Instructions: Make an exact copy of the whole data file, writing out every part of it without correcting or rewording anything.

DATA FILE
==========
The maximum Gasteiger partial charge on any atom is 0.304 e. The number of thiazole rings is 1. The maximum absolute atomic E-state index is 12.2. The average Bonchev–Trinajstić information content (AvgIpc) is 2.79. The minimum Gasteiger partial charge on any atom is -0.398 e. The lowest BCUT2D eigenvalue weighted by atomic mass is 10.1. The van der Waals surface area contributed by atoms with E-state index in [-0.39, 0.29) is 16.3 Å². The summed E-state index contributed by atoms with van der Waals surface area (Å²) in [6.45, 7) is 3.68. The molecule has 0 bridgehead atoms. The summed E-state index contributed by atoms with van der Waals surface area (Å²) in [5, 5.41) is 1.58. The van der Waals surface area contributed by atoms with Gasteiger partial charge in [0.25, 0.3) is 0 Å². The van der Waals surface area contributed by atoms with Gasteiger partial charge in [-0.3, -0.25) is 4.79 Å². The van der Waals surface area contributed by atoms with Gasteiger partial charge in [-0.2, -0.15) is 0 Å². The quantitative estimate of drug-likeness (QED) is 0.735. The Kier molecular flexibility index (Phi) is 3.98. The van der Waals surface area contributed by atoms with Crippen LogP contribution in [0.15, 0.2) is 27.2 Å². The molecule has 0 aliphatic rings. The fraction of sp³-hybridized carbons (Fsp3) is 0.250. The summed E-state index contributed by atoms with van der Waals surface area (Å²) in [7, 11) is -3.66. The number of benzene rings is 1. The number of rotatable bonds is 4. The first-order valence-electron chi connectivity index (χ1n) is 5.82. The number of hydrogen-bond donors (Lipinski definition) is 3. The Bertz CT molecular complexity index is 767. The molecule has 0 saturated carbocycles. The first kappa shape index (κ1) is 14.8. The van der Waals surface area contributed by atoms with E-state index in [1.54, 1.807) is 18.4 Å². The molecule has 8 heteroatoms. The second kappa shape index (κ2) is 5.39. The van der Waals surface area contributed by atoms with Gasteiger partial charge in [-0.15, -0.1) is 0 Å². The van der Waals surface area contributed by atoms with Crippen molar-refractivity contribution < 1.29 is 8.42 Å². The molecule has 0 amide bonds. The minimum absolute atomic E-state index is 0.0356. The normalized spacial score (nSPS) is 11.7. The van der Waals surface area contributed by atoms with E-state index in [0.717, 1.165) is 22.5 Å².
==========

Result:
The maximum Gasteiger partial charge on any atom is 0.304 e. The number of thiazole rings is 1. The maximum absolute atomic E-state index is 12.2. The average Bonchev–Trinajstić information content (AvgIpc) is 2.79. The minimum Gasteiger partial charge on any atom is -0.398 e. The lowest BCUT2D eigenvalue weighted by atomic mass is 10.1. The van der Waals surface area contributed by atoms with E-state index in [-0.39, 0.29) is 16.3 Å². The summed E-state index contributed by atoms with van der Waals surface area (Å²) in [6.45, 7) is 3.68. The molecule has 0 bridgehead atoms. The summed E-state index contributed by atoms with van der Waals surface area (Å²) in [5, 5.41) is 1.58. The van der Waals surface area contributed by atoms with Gasteiger partial charge in [0.25, 0.3) is 0 Å². The van der Waals surface area contributed by atoms with Gasteiger partial charge in [-0.3, -0.25) is 4.79 Å². The van der Waals surface area contributed by atoms with Gasteiger partial charge in [-0.2, -0.15) is 0 Å². The quantitative estimate of drug-likeness (QED) is 0.735. The Kier molecular flexibility index (Phi) is 3.98. The van der Waals surface area contributed by atoms with Crippen LogP contribution in [0.15, 0.2) is 27.2 Å². The molecule has 0 aliphatic rings. The fraction of sp³-hybridized carbons (Fsp3) is 0.250. The summed E-state index contributed by atoms with van der Waals surface area (Å²) in [7, 11) is -3.66. The number of benzene rings is 1. The number of rotatable bonds is 4. The first-order valence-electron chi connectivity index (χ1n) is 5.82. The number of hydrogen-bond donors (Lipinski definition) is 3. The Bertz CT molecular complexity index is 767. The molecule has 0 saturated carbocycles. The first kappa shape index (κ1) is 14.8. The van der Waals surface area contributed by atoms with E-state index in [1.54, 1.807) is 18.4 Å². The molecule has 8 heteroatoms. The second kappa shape index (κ2) is 5.39. The van der Waals surface area contributed by atoms with Gasteiger partial charge in [-0.15, -0.1) is 0 Å². The van der Waals surface area contributed by atoms with Crippen molar-refractivity contribution < 1.29 is 8.42 Å². The molecule has 0 amide bonds. The minimum absolute atomic E-state index is 0.0356. The normalized spacial score (nSPS) is 11.7. The van der Waals surface area contributed by atoms with E-state index in [0.717, 1.165) is 22.5 Å².